With the falling price of e-readers and the rise of e-books in all forms, I’ve had a few conversations lately about whether or not law students would be carrying weighty federal regulations at this time next year or the year after. I get as much use out of my Kindle as I can in reading for pleasure, and I’ve started following news on a tablet this year. It’s a common turn-of-phrase to say “save a tree” when forgoing unnecessary use of paper, but are we actually saving anything?
Each extra device we carry around is another that is probably manufactured in East Asia from plastics that have to be made from petroleum, and increasing attention is being paid to the mining of the rare earth metals from regions like the Congo used in computing devices’ electrical components. Meanwhile, the paper business is inherently somewhat sustainable, whether or not they hold a conscious concern for the environment: paper farms, in the least, must replant and rotate their timber if they hope to be in business after too many years. Much of the south and southeast US have been growing pines for several generations now, and if newspapers continue sliding out of circulation while development in parts of the country booms, one would have to wonder how long the area will stay populated with trees.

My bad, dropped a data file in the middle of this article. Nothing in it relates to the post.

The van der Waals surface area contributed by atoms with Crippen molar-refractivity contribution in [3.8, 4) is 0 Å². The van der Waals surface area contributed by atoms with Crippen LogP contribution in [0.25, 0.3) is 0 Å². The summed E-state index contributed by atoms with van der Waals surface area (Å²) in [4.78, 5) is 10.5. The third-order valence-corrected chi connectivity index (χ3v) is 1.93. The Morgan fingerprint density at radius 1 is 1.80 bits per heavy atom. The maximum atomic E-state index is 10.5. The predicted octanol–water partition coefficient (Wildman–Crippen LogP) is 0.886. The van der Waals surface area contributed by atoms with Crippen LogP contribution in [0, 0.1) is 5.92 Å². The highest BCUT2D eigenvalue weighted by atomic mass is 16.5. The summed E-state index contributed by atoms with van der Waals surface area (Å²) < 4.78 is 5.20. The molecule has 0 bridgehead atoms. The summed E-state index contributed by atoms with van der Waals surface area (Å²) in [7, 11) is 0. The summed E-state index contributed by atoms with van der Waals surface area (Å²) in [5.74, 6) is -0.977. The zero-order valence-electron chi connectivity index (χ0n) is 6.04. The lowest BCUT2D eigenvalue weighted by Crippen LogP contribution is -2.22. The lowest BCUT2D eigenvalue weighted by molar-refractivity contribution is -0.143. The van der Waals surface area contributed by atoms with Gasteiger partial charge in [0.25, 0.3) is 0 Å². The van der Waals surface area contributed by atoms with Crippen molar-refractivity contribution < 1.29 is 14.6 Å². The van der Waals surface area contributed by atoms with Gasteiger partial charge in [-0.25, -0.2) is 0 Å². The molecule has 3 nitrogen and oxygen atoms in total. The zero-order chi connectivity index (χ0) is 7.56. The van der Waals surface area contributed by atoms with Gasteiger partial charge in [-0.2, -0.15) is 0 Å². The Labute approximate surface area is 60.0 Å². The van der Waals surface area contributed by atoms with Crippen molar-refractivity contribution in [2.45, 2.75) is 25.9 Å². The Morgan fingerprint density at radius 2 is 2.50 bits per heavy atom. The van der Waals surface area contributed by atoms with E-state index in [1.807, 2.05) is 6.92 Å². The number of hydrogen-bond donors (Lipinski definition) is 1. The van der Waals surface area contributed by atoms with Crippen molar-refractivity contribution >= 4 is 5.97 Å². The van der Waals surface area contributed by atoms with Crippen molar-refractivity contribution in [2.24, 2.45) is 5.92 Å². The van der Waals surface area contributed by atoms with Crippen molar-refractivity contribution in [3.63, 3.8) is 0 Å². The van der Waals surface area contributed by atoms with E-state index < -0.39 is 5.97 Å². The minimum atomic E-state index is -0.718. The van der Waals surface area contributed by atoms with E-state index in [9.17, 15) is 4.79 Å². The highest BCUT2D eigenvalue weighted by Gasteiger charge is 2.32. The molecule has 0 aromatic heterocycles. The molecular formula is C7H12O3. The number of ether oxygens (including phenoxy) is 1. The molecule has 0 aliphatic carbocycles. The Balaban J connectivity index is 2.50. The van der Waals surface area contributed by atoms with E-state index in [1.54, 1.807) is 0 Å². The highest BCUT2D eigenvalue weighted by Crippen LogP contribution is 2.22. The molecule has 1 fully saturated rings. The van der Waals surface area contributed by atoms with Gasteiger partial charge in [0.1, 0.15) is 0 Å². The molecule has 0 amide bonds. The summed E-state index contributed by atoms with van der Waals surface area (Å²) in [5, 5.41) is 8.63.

Paper is heavy, so the production and delivery of each sheet we print on one time has a measurable carbon footprint, but then again, every week or two an e-reader needs a recharge consumes electricity, which is still mostly reliant on the consumption of fossil fuels. And then we tend to discard our devices after a few years for newer models, putting us into the e-waste phase of concern, and one blogger points out that the statutory categorization of tablets and e-readers in many jurisdictions is still questionable, even if municipalities were to be successful in getting their residents to return all e-waste properly.
Perhaps used books are, at the moment, the best way to minimize further consumption of resources.